| The frigid air had cleared my hearing. I slowly marched through the crisp, frozen snow. Each step echoed through the leafless grey trunks. Their northwest side had a crust of snow, and the trees had no tops. When I looked up, all I could see were fat lazy snowflakes taking their time getting to their graves. Each flake was hemmed in pure darkness. I could hear rabbits dashing through the bare bushes snapping small twigs in their haste. A small smile came to my frozen face when I reached my destination.
I was a thirteen-year-old boy on a mission. My whole day was planned and revolved around this one moment. I had my father drive my snow shovel and me into town. I jumped out of his rusted pick-up at 9:00 a.m... I shoveled snow for the elderly at slave wages all day long. The druggist had not even thought twice about me when I came in for hot chocolate and a Snickers. After all, his son and I were Boy Scouts together, I had slept over at his house, and he wished his son were more like me. When he turned to make the hot chocolate, I leisurely put a pack of cigarettes in my pocket. When he turned back, he was none the wiser. There were no cameras, and he would never notice. I had developed a small route of stores to “purchase” my smokes. I did not steal because I had no money. I stole because my secret had to be guarded.
My father picked me up at dinnertime, and we went back to the farm. We ate dinner as a family, the same as every other night, and then I did my chores that had been neglected. I lay exhausted in my single bed, waiting to hear the chainsaw that was my father’s snoring. My muscles ached as I fought sleep. Pavlov’s bell was long in coming that night. Just as I thought he would never drift off, he started his engine. He began quietly, and then gradually grew louder, until he opened the choke completely. If Mom were awake she would nudge him, and the process would start over. Thankfully, there was no delay in game. I eased out of bed, and walked through the pitch-black house by memory.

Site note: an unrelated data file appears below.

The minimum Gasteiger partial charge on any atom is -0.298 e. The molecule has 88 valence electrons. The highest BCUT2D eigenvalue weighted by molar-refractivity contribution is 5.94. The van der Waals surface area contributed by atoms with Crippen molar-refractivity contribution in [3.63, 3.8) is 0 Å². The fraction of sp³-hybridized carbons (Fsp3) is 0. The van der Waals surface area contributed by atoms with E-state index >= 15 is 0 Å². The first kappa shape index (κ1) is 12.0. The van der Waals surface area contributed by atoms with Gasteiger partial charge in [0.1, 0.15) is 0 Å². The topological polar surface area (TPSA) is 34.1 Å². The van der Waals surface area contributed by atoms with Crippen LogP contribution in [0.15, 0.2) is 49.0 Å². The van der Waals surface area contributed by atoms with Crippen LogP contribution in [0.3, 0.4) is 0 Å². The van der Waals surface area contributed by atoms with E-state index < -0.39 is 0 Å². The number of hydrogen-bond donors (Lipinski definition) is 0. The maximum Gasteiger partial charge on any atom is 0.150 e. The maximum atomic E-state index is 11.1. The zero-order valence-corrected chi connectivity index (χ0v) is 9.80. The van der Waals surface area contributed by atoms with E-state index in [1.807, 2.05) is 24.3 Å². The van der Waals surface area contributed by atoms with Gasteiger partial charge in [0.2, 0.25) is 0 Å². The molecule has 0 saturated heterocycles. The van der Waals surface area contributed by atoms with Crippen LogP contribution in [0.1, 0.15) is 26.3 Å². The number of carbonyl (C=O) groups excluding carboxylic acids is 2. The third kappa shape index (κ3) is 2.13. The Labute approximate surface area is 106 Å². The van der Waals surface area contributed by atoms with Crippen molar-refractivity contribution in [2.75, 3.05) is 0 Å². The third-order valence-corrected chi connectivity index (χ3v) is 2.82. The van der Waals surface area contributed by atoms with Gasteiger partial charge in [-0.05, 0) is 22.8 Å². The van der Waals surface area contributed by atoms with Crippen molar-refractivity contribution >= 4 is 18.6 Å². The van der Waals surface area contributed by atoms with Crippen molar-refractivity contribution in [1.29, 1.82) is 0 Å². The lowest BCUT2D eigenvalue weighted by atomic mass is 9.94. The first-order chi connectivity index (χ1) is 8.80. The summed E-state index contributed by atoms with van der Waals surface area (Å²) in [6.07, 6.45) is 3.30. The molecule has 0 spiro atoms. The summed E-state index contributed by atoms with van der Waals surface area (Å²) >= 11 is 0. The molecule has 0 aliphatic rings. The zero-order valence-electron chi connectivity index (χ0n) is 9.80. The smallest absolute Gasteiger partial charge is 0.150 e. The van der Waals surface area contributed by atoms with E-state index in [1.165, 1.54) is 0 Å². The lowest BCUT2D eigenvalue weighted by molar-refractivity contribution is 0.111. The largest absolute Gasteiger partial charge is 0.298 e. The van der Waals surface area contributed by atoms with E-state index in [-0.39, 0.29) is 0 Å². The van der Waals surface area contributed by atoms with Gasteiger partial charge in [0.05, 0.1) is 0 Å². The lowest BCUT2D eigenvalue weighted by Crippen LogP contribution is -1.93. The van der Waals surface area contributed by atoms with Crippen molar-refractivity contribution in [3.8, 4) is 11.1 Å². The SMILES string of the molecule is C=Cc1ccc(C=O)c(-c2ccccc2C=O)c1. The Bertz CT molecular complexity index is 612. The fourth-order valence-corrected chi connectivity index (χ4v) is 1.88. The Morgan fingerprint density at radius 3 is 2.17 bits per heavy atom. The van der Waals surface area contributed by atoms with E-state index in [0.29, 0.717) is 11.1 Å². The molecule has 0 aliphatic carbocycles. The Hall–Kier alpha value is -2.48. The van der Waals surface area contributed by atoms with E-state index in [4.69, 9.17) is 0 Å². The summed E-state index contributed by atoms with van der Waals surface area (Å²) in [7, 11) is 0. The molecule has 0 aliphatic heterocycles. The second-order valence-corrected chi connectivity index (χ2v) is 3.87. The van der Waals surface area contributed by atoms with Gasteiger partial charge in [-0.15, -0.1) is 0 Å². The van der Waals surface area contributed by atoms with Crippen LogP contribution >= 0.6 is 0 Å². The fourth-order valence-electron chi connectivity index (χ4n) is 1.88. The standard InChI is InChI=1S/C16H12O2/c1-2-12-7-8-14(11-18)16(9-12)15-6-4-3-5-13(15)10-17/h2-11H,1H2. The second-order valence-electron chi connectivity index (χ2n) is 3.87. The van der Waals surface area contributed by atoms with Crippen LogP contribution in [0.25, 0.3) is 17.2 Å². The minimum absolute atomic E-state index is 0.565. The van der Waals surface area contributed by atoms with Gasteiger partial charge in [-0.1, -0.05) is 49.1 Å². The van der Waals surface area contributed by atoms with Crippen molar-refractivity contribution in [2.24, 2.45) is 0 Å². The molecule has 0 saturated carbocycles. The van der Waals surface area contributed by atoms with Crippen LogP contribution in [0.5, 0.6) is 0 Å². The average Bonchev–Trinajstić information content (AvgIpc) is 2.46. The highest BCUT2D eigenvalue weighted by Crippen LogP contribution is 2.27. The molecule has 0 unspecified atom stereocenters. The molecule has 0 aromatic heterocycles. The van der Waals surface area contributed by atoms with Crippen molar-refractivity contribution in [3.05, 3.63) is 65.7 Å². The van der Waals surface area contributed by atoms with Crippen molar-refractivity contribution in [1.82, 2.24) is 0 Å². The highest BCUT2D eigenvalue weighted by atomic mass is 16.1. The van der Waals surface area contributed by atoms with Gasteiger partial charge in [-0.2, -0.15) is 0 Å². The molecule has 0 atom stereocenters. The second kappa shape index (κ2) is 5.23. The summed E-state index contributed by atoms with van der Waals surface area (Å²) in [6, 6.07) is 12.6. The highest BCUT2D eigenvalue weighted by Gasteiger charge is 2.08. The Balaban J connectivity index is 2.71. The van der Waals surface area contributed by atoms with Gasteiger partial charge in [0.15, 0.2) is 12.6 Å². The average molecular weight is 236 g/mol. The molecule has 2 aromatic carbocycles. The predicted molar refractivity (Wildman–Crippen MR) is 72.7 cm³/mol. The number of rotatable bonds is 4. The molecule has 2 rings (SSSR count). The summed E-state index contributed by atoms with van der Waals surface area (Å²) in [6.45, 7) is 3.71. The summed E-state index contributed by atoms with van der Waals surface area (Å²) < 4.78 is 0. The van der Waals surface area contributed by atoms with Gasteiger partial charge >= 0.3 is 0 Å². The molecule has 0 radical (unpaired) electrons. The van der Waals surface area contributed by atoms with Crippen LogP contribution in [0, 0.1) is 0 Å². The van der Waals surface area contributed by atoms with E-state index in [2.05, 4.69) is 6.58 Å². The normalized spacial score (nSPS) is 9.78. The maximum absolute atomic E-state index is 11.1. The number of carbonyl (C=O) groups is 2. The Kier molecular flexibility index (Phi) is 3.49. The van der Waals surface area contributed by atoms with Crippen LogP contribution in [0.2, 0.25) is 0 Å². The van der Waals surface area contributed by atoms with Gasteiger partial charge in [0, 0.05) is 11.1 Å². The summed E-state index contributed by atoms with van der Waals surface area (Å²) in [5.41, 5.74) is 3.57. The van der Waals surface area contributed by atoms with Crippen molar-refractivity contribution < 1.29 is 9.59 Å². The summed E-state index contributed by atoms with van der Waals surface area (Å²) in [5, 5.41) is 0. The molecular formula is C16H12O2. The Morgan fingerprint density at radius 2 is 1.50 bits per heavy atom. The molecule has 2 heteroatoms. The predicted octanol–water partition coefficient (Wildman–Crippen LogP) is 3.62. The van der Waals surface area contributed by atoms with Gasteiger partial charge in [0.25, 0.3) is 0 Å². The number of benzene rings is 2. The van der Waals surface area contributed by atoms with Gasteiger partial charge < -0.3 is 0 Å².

Once outside, I sprinted across the two acres of open yard until I reached the tree line.My sanctuary was an old pine grove in the middle of my Dad’s property. The massive branches intertwined with each other creating a year round ceiling of green pine needles. There was barely any snow on the ground there, just a thick brown layer of dead needles. The air smelled like my mom had scrubbed the kitchen with pine-sol. I brushed a dusting of snow off my favorite rock, and sat down. I pulled the bright red package from my pocket, and tapped the box against the heel of my hand. I unwrapped the pack, and flipped open the lid. I have always loved the smell of a fresh pack. When I lit a smoke I let the first puff escape, then I would take the next drag in deep. This was my time.
This was my little secret routine that was only between my dear friend tobacco, and me.Then, as now, he was my best friend. He is always consistent. He has never lied to me. From the first moment, I knew he was bad news. As with all of my relationships, the harder the world tries to rip us apart, the tighter I bond. Every relationship runs its cycle regardless of what the world thinks of it. This one is no exception. One way or another, my smokes and I will eventually part. However, until then let me enjoy my cigarette.